After a heart surgery late last year kept philanthropist Tom Evslin going, he made another trip to Fletcher Allen Health Care today to return the favor. The former head of Microsoft’s server products division gave the green for a million dollar research project in the works at the hospital.
The research Evslin and his wife, Mary, are funding is designed to find a way to make an existing treatment for atrial fibrillation – or A-fib – more effective.
A-fib occurs when the electrical signal flowing through the heart – normally a steady band of energy flowing through the tissue with every heartbeat – becomes random, and less of a band than a swirling signal.
Up to now, only two treatments are available. One, which uses medicine, is effective in about 45 percent of cases, according to Dr. Peter Spector. The other, ablation, uses small catheters and wires to physically alter the heart.
“Essentially we’re able to use these wires to record electrical activity inside the heart and we can heat the tissue with those catheters, creating scar. Scar doesn’t conduct electricity, and in so doing we alter how electricity flows through the heart,” Spector said.
That treatment is effective 50 to 60 percent of the time it’s used, Spector said, but the majority of A-fib patients aren’t eligible candidates for the treatment.
“In fact, the success rate is much lower than [60 percent],” he said, “and we need to do a better job.”
Part of the reason it’s not as effective as it could be, Spector said, is because while individual patients have different electrical flow patterns through their heart, the procedure is mostly uniform.
“What we have now, unfortunately, is no ability to use our catheters to measure electrical activity in individual patients and decide based upon those recordings and decide ‘This is where I need to ablate this patient,’” Spector said. “Instead we have what’s referred to somewhat inappropriately as the one size fits all approach, so we do the same ablation procedure in just about every patient with atrial fibrillation regardless of what we learn by putting catheters in their heart.”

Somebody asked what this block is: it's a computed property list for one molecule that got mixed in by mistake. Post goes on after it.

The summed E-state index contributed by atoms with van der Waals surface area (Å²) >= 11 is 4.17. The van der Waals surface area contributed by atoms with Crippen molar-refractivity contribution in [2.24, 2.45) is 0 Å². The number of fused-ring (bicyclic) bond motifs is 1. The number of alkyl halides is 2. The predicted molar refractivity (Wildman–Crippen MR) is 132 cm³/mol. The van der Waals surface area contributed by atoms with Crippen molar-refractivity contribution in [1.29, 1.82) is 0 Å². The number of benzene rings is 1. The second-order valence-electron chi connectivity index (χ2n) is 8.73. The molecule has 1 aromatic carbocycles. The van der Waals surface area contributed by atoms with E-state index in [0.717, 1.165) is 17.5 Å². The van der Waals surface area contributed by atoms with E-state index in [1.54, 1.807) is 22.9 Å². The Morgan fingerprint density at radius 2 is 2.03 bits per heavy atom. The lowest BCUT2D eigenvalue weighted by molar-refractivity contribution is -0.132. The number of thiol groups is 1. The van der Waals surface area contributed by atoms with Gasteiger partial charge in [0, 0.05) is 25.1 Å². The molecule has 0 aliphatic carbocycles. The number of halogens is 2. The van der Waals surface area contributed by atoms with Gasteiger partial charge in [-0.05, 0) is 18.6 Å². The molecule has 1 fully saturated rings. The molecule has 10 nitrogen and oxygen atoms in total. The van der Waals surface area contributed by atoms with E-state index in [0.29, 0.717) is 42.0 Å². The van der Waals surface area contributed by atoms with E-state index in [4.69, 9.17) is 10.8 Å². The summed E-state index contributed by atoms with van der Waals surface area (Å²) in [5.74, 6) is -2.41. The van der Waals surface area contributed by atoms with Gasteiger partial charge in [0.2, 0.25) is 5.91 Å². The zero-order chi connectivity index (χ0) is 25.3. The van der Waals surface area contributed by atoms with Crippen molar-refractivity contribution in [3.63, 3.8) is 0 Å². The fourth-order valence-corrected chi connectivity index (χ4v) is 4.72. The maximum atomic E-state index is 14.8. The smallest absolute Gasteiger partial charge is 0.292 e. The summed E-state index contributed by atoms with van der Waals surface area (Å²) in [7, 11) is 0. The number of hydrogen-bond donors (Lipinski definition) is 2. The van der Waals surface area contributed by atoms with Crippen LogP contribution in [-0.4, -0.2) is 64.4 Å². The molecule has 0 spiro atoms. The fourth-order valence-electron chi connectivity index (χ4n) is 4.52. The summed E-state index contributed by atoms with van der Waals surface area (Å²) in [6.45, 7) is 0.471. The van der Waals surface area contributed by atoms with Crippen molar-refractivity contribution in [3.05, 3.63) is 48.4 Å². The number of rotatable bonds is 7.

Spector’s idea is to use the recordings of electricity through the heart to map its flow, then using that information, create scarring in areas unique to each patient to more effectively steer the flow of electricity. Spector thinks the process would make ablation more effective for A-fib patients.
Evslin thinks so too, and he’s betting a million dollars on it.
With the donation, the Evslins are the first two members of the “Cardiovascular Angel Club,” which steals the term from the high-tech industry’s “angel investors.”
“Mary and I are familiar with Angel funding from our days in the high-tech community,” Evslin said. “So Angel investors come in – I guess you can’t say angels come in where angels fear to tread but – angels are used to taking high risk. Angels understand that most of the things they invest in won’t work out but they do it because the success is so much greater than the sum of all the failures because if you don’t do the high-risk things then you can’t make the wonderful breakthroughs that progress depends on.”
While much research is funded by pharmaceutical companies, federal money and university endowments, this project was unique in that it wasn’t a prime candidate for any of those funding structures. The research isn’t going to result in a new drug and it isn’t likely enough to work that it would be a sound investment for governments or universities.
“It’s our hope, of course, that Dr. Spector will succeed. It’s not a given. … We’re looking for the long shots, for the reach for the moon. I believe he’ll succeed, but we don’t know that.”